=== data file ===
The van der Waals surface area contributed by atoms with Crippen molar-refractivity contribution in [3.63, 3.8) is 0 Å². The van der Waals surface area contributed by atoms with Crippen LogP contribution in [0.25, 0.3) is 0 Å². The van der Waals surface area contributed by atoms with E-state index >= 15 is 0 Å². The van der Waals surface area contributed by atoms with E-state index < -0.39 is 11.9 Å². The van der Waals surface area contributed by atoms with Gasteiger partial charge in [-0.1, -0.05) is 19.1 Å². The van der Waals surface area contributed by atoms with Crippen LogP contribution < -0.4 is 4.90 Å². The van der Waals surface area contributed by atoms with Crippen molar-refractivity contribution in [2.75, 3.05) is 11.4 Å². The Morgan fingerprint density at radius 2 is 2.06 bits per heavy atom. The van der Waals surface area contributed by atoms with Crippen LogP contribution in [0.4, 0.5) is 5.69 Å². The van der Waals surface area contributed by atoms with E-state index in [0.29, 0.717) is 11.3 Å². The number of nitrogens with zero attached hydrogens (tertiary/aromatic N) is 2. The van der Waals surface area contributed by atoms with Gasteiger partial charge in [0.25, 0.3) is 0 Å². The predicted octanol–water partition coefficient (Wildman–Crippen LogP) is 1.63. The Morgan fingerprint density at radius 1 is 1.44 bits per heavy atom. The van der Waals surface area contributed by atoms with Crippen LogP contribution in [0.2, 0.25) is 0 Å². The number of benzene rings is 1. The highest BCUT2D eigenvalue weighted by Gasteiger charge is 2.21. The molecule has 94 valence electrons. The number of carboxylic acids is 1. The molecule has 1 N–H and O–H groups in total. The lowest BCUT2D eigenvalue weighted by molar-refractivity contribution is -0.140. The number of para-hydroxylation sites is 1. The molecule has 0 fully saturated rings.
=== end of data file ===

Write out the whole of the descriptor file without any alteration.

The van der Waals surface area contributed by atoms with Crippen molar-refractivity contribution in [3.63, 3.8) is 0 Å². The van der Waals surface area contributed by atoms with Crippen LogP contribution in [0.25, 0.3) is 0 Å². The van der Waals surface area contributed by atoms with E-state index >= 15 is 0 Å². The van der Waals surface area contributed by atoms with E-state index < -0.39 is 11.9 Å². The van der Waals surface area contributed by atoms with Gasteiger partial charge in [-0.1, -0.05) is 19.1 Å². The van der Waals surface area contributed by atoms with Crippen LogP contribution < -0.4 is 4.90 Å². The van der Waals surface area contributed by atoms with Crippen molar-refractivity contribution in [2.75, 3.05) is 11.4 Å². The Morgan fingerprint density at radius 2 is 2.06 bits per heavy atom. The van der Waals surface area contributed by atoms with Crippen LogP contribution in [0.4, 0.5) is 5.69 Å². The van der Waals surface area contributed by atoms with E-state index in [0.29, 0.717) is 11.3 Å². The number of nitrogens with zero attached hydrogens (tertiary/aromatic N) is 2. The van der Waals surface area contributed by atoms with Gasteiger partial charge in [0.25, 0.3) is 0 Å². The predicted octanol–water partition coefficient (Wildman–Crippen LogP) is 1.63. The Morgan fingerprint density at radius 1 is 1.44 bits per heavy atom. The van der Waals surface area contributed by atoms with Crippen LogP contribution in [0.2, 0.25) is 0 Å². The number of benzene rings is 1. The highest BCUT2D eigenvalue weighted by Gasteiger charge is 2.21. The molecule has 94 valence electrons. The number of carboxylic acids is 1. The molecule has 1 N–H and O–H groups in total. The lowest BCUT2D eigenvalue weighted by molar-refractivity contribution is -0.140. The number of para-hydroxylation sites is 1. The molecule has 0 fully saturated rings.